We will be presenting to Pablo, Fundacion Hogar, the employees of Radio Familia, and some church members in our final week in Cuenca. I sincerely hope that these ideas will help them move forward to continuing their incredible work.

In the title, I mention (rather subtly, if you couldn’t tell) that speaking with Fundacion Hogar and Radio Familia was frustrating. My Spanish is nowhere near perfect, but I am usually able to understand most of the conversation that takes place around me. This time however, the technical words used went completely over my head. I obviously could not do my best job as a problem-solver if I could not accurately understand the issue. I felt that I was committing a disservice to myself and Pablo. After several minutes, I finally spoke up, asked for translations, and had a better gauge of the conversation. Was this the first time this happened? Absolutely not. Will it be the last? I hope not. If I am in a room where I do not understand the conversation, be it due to linguistic differences or thinking differences, that means I am in a very uncomfortable situation; I do not have mastery over the subject material and thus have a lot to learn. I am okay with that.

Tuesday, July 12, 2016

Ahuana Jam Factory: A “Sticky” Situation

Blog 3: Ahuana Jam Factory: A “Sticky” Situation
June 14th, 2016

There is a phrase in Hindi that roughly translates to “gold is found in dirt.” Mitti me sona haiis the most concise way that I can describe the Quilla Pacari Ahuana Jam Factory. In the small town of Santa Fe, forty-five minutes from Pulingui on a stretch of treacherously uneven road, a bright yellow building with adorable white window panes and a large, iron-wrought gate stands in contrast against the cement houses in the community.

The women of the jam factory, we were told, sought our advice as to how to best expand their product to larger cities and markets around the country. I was joined by five others: Daniel, our SEC Regional Coordinator for Northern Ecuador; Tosi, a volleyball player from UConn who had a keen eye for fashion and visual appeal; Bobo, a Romanian student with extensive travel experience; Serena, an avid reader from Florida; Carly, an incredibly fast hiker from Long Island who enjoys taking pictures of laughing sheep (seriously, it was a little weird); and Daniel “Vivas,” a fluent Spanish speaker from Costa Rica.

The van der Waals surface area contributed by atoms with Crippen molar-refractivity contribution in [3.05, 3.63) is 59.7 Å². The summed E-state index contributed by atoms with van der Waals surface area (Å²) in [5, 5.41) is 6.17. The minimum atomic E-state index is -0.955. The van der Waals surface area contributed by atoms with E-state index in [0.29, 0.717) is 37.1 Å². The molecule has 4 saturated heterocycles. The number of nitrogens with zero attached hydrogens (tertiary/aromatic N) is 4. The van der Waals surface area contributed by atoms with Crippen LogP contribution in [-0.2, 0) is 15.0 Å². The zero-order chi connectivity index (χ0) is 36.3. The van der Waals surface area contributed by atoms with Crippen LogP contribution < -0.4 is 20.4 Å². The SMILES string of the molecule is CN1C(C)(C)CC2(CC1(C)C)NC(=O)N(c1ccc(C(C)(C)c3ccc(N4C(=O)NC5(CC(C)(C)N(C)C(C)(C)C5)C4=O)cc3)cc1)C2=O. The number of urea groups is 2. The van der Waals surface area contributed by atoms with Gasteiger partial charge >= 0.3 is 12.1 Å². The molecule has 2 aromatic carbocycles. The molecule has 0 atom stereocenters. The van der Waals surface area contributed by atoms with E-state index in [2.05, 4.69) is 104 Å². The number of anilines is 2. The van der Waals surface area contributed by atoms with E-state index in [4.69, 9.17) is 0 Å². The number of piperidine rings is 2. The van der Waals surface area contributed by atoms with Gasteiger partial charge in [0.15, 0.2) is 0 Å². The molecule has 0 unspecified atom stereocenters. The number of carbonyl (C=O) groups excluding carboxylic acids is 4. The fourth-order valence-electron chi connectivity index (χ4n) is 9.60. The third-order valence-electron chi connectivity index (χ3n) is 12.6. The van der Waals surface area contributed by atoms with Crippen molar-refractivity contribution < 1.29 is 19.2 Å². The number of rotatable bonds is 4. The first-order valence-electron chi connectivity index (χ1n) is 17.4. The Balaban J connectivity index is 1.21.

At first glance, the six of us were simply at a large house. But inside the tall, iron-wrought gates and through the large metal door, a large, cold factory stood still.

The factory was operated by five women, ranging from the age of fifteen to fifty. Though all of them were indigenous, only two wore the traditional “Chimborazo hat” and colorful throw. The other women wore jeans, hoodies, and tennis shoes. Our work began with the women explaining their organization: their jam (actually marmalade, but they called it jam) is carrot-based and they have three flavors, maracuya, guayaba, and mora. They have been in business for about two decades and currently sell their jam exclusively in Santa Fe; in order to sell in markets beyond their own community, they require a minimum of three licenses (one for each product). The jam factory shares the building with bed-and-breakfast style accommodations and French tourists are common because the jam factory has a relationship with a French company (but the women did not know anything about this relationship). They hope to become an internationally renowned jam factory, with sales in the U.S. and England. In the next year, they told us, they would like to expand their operations into milk, cheese, and yogurt production.
The jam is sold in 250 mL jars and 500 mL jars, priced at $1.50 and $2.50 respectively. When asked, the women estimated a profit of $0.50 for each jar sold, regardless of size.  They are prohibited from selling in super markets or tiendas because they lack a sanitation license. Nine years ago, Ahuana had a sanitation license, but sales in the single tienda were not successful and they did not expand beyond. Now, the jams are refined and the women believe they will fare well in the market place but they still must purchase the license. The license costs $1000 for each product for ten years. The factory, and the women, have been operationally inactive for the last six months because of a surplus and lack of demand. In regards to inventory, they had “thirty small jars.”

Immediately, we realized that Ahuana did not in fact understand their business model; on several occasions, they gave different answers for the same question. On the shelves, there were more than 150 small jars and nearly forty large jars. The group did not know their input costs (the small jars were either twenty, forty, or sixty-five cents), how much they had in stock, or targeted locations and markets. There was no work schedule or weekly production goals; the women worked whenever they pleased.